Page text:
All day long in the sun, he digs, sifts, sorts and wipes the sweat from his brow. Covered in fine dust, George McKale, Sonoma's official historian, wraps up an archeological dig he's led for five days just a half-block from the Sonoma Plaza. And while he's a fan of Indiana Jones, he has found adventure much closer to home than George Lucas' intrepid archeologist. Teenagers, grandparents, schoolteachers, park rangers and Jones-wannabes have joined McKale's mission, and, armed with shovels and handpicks, they've caught the archeological bug that bit him decades ago. His own son, Reed, who's five, is as ecstatic as anyone else on the site; excavating the past with Dad is his idea of a perfect summer vacation.
McKale couldn't be prouder of his son or happier about the relics that have turned up, including 19th-century Native American artifacts. "People come and look around this dry, dusty lot and at first they don't see anything," he says as he takes in the small, humdrum plot of land on Church Street that's now pockmarked with holes. In his hat and sunglasses there's an air of archeological mystery about him. "Folks dig down beneath the surface and discover history right under their own feet," he says.
The small army of amateur archeologists at "the Big Dig," as it's been called, have discovered a veritable treasure trove of Sonoma history: nails, pottery, chipped obsidian, buttons, a door handle, fragments of 19th-century railroad ties, and a woman's wedding ring without its stone that seems to speak a language that appeals to almost everyone who has ever dug for buried gold or dreamed about it.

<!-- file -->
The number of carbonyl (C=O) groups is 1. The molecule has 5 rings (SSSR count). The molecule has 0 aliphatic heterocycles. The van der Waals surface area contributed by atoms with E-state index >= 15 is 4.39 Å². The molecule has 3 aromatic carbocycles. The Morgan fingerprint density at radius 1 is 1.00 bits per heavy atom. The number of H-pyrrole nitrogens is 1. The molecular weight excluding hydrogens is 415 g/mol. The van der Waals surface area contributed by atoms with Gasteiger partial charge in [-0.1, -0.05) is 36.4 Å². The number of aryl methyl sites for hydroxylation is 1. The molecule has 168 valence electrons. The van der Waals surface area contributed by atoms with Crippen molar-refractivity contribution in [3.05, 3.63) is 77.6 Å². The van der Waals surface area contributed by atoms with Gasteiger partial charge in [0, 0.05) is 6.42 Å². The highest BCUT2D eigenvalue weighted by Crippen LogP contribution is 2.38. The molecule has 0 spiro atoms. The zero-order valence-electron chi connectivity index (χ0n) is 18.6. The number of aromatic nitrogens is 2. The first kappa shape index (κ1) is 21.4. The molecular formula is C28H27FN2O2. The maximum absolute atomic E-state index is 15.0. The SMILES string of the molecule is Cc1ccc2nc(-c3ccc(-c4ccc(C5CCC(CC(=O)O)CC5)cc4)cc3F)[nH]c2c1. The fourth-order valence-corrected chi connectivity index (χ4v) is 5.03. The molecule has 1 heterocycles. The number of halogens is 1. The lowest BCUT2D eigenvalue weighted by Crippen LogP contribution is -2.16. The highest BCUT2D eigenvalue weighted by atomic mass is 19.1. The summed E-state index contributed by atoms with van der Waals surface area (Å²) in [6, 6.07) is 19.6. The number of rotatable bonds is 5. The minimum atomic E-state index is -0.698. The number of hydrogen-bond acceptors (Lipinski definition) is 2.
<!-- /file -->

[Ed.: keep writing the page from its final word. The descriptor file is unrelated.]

"It's real fun to find stuff," says 13-year-old Sonoma native Christen Silkey. "In my dreams, I never thought there was so much rich history buried here."
At 63, Nick Tipon is the oldest member of the dig. A member of the Federated Indians of Graton Rancheria and a Santa Rosa teacher for 33 years, he protects sites sacred to Native Americans. "I like exploring the past," he says. "I took classes in archeology and learned the lingo. My tribe wants people to understand that Indian culture was and is more than just an arrowhead or a basket—that a whole society existed here, with culture, morality and stories, not just a few artifacts."
Having completed phase one of the Big Dig, McKale is ready to begin phase two that will catalogue the artifacts that have been unearthed, and write a report about them. "We're looking for volunteers," he said. "We might not get to the bottom of Sonoma, but we'll learn about the Indians, the early Mexican settlers and about the Chinese who lived and worked here too."
Volunteers who want to work with Sonoma historian and archeologist George McKale on phase two of the Big Dig, which begins Aug. 30 and that will probably last six months, can reach him at 707.337.0788 or email@example.com.